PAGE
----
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How to Identify Different Types of Butterflies

By: Garden Gate staff
Learn how to identify five common North American butterflies and see which plants you should grow to bring even more of them into your garden.

Common-backyard-butterflies-Painted-lady-lead: Painted lady butterflies love sedums! Find out which other butterflies are visiting your garden and how to bring more of them in.

Common garden butterflies

If you’ve ever wondered which butterfly you were seeing in your garden, this guide will help you identify five common ones that you might see. For each butterfly, you’ll see some host plants for egg laying and food for the caterpillars as well as nectar plants to feed the adults. These all live in North America and are pretty widespread

As with so many beautiful things, there’s more to these pretty butterflies than meets the eye. So you’ll also find some cool facts about each one to help you get to know them just a little better.

Check Out Our Beautiful Butterfly-Friendly Garden Plan

Common-backyard-butterflies-Painted-lady-Vanessa-cardui-2: Painted lady butterflies’ hind wings have four small eyespots.

Painted lady (Vanessa cardui)

Painted ladies are typically found in the northern United States and southern Canada from March to October and in Texas and Mexico from October to April. Their hind wings have four small eyespots. Look for adult males establishing and defending their territory late in the afternoon to attract a mate. Their wingspan is 2 to 3 in. wide.

Nectar plants

  • Purple coneflower (Echinacea purpurea)
  • Verbena (Verbena spp. and hybrids)

Host plants

  • Thistle (Cirsium spp.)
  • Hollyhock (Alcea rosea)

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Common-backyard-butterflies-Common-buckeye-Junonia-coenia: To identify common buckeye butterflies, just look for the three eyespots on each set of wings

Common buckeye (Junonia coenia)

Common buckeyes know the meaning of a lazy summer day! Adults, especially males, sometimes spend hours basking in the sun. Common buckeye caterpillars are easily startled and fall to the ground at the first sign of danger. It’s a snap to identify common buckeyes — just look for the three eyespots on each set of wings. Their wingspan is 2¼ in. wide.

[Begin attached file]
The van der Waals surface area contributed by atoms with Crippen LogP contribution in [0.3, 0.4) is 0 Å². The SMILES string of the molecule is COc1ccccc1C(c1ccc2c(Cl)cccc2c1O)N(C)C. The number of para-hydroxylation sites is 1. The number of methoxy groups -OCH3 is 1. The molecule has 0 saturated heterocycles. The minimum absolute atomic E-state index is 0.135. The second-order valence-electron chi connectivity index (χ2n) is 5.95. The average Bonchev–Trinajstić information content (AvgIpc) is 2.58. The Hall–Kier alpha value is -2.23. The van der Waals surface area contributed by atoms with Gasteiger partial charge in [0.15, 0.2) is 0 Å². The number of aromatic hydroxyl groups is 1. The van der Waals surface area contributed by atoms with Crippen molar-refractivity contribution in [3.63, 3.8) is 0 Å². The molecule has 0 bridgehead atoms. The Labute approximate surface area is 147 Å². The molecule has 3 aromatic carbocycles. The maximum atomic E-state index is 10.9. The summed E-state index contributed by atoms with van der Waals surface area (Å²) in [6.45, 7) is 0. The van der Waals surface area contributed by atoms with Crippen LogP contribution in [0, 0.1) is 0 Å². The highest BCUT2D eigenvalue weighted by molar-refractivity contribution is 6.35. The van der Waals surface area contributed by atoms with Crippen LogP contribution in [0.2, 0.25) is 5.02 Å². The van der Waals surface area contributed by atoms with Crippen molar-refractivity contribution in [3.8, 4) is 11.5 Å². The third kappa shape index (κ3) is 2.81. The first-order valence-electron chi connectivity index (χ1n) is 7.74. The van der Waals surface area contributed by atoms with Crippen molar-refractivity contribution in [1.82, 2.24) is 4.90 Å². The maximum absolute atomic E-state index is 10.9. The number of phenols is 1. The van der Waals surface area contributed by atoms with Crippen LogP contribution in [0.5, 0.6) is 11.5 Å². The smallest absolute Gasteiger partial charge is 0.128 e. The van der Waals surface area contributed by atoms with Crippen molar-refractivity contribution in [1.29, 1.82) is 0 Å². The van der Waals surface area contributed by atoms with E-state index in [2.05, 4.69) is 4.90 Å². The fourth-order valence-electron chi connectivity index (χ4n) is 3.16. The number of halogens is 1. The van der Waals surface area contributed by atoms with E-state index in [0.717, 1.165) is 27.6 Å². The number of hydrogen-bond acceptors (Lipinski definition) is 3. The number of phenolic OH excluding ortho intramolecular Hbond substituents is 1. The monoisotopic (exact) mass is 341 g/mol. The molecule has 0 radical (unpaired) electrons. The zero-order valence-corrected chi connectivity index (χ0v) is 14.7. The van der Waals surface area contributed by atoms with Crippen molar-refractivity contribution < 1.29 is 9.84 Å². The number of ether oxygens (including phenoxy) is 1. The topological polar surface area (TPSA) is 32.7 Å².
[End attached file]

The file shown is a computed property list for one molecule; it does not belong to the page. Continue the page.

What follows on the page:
Nectar plants

  • Cosmos (Cosmos spp. and hybrids)
  • Sedum (Sedum spp. and hybrids)
  • Lantana (Lantana camara)

Host plants

  • False foxglove (Agalinis purpurea)
  • Plantain (Plantago major)
  • Snapdragon (Antirrhinum majus)

Common-backyard-butterflies-Cabbage-White: Cabbage whites arrive in early spring and stay until late fall, even in colder climates.

Cabbage white (Pieris rapae)

Cabbage whites are usually the first butterflies you will spot in the spring, and they hang around for months. Caterpillars feed heavily on host plants — plant extras to share with them. Males have one black dot on their top wings and females have two. Cabbage whites arrive in early spring and stay until late fall, even in colder climates. Their wingspan is 1½ in.

Nectar plants

  • Verbena (Verbena spp. and hybrids)
  • Cosmos (Cosmos spp. and hybrids)

Host plants

  • Radish (Raphanus sativus)
  • Cabbage (Brassica oleracea capitata)

Check Out More Beneficial Garden Insects

Common-backyard-butterflies-Viceroy-Limenitis-archippus: You can tell the difference between the viceroy and monarch butterfly by the black line drawn across the viceroy’s hind wings.

Viceroy (Limenitis archippus)

Viceroys have a distinctive black line across the lower wings. Predators often mistake viceroys for the similar-looking but bad-tasting monarchs and avoid eating them. Adults love rotting fruit. These butterflies are rare in the Southwest and along the Pacific coast. Their wingspan is 3 in. wide.

Nectar plants

  • Purple coneflower (Echinacea purpurea)
  • Milkweed (Asclepias spp.)

Host plants

  • Poplar (Populus spp.)
  • Apple (Malus hybrids)

Learn How To Harvest & Plant Milkweed Seeds in Your Garden


Pearl crescent (Phyciodes tharos)

The pearl crescent can be identified by its low, fast, erratic flight pattern. Predominantly orange and brown, females have more black coloring, while males have more orange. Females lay clusters of eggs (up to 200!) on asters but you don’t have to worry about your garden. Pearl crescent caterpillars do very little damage, so your flowers will still look great! Their wingspan is 1¼ in. wide.

Nectar plants

  • Marigold (Tagetes spp. and hybrids)
  • Verbena (Verbena spp. and hybrids)

Host plant

  • Aster (Symphyotrichum spp. and hybrids)

Learn More About Nectar & Host Plants of Different Butterflies

Published: July 30, 2019

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